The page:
Wednesday morning federal headlines – Sept. 26, 2012

The Morning Federal Newscast is a daily compilation of the stories you hear Federal Drive hosts Tom Temin and Emily Kopp discuss throughout the show each day. The Newscast is designed to give users more information about the stories you hear on the air.

  • In a flurry of last-minute activity last weekend, Congress passed a bill cracking down on the use of agency credit cards. The measure requires agencies to do a credit check on prospective card holders, maintain detailed records, limit the number of cards issued and set policies on credit limits. Senate sponsors said one General Services Administration worker racked up tens of thousands of dollars in personal expenses on a government purchase card. Sen. Chuck Grassley (R-Iowa) said feds have used the cards to buy kitchen appliances, jewelry and cruises. He singled out the departments of Defense and Housing and Urban Development, the Forest Service and the Federal Aviation Administration for management problems. (Sen. Chuck Grassley)
  • The National Institutes of Health is retiring 110 research chimpanzees. The chimps were housed at a research center in Louisiana that activists have accused of abusing animals. Earlier this year, NIH asked the Institute of Medicine to do a study. Researchers found most invasive research on chimps was scientifically unnecessary. Nature magazine reported some of these NIH animals will go to Chimp Haven, a federally-funded sanctuary in Louisiana. The rest will go to a San Antonio institute where they can be observed for behavioral studies. NIH will still use about 300 chimps for invasive research of new medical therapies. (Nature)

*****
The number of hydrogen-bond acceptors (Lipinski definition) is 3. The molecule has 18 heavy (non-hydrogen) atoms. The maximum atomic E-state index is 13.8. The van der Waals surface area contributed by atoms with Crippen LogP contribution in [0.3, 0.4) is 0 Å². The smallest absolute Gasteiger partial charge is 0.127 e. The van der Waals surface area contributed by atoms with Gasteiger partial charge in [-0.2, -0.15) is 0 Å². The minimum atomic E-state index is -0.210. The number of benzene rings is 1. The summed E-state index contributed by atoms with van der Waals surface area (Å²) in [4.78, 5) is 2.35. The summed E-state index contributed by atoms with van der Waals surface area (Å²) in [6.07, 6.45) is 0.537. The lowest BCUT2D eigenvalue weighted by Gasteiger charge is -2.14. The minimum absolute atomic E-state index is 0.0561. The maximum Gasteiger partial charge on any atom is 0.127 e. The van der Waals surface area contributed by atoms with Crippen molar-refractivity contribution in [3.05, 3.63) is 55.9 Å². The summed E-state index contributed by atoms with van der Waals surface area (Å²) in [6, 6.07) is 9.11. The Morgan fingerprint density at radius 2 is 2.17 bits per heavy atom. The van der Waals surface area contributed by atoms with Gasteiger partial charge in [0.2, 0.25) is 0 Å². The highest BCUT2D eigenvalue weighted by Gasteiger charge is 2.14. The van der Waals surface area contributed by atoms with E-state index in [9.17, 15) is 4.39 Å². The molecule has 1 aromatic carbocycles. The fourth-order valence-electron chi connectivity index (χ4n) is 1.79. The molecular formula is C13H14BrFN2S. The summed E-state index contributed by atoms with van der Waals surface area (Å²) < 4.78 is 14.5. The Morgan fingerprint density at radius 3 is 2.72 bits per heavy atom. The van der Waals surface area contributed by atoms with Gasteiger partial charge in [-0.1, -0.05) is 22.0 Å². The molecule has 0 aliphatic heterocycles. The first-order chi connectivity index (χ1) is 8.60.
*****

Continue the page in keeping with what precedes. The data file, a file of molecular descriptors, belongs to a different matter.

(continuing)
• The FBI is cutting its backlog of forensic DNA cases. It’s gone from more than 3,200 to about 400 in less than two years. The Justice Department Inspector General credited the FBI for putting more analysts on the job and using automated technology. The lab conducts DNA tests on biological evidence from crime scenes and items like envelopes and drinking glasses. The inspector general warned that the FBI lab still doesn’t have a way to manage operations electronically. The Bureau has spent more than $14 million to develop an information-management system. Auditors said that system was critical to preventing future backlogs and delays. (Federal News Radio)
  • Auditors want the Internal Revenue Service to rearrange its offices. The Treasury Inspector General for Tax Administration said there were savings to be found in maximizing empty cubicles. It said the IRS will complete 66 space consolidation and relocation projects by the end of this month for about $4 million in savings this fiscal year. But it said the agency needed to finalize an agreement with its union quickly so that teleworking employees can start sharing work stations. In response, the IRS said just hold your horses. That agreement will begin next month. (Treasury)
  • Veterans Affairs is rushing to ease fears after mistakenly sending letters to veterans’ families saying they would lose benefits under sequestration. Stars and Stripes reported the VA told about 6,000 spouses and parents of seriously wounded veterans that their stipends could be cut in January if the automatic spending cuts go forward. That’s not true. The White House said all VA programs were protected from sequestration. The department would not tell the newspaper how the mix-up occurred. (Stars and Stripes)
  • Army Secretary John McHugh is in the hospital after a bicycle accident. An Army spokesman said McHugh was riding his bike in Alexandria Monday evening when the accident occurred. The spokesman did not elaborate on how the accident occurred or McHugh’s injuries. McHugh is still at the Walter Reed Military Medical Center today. He is expected to make a full recovery. (Federal News Radio)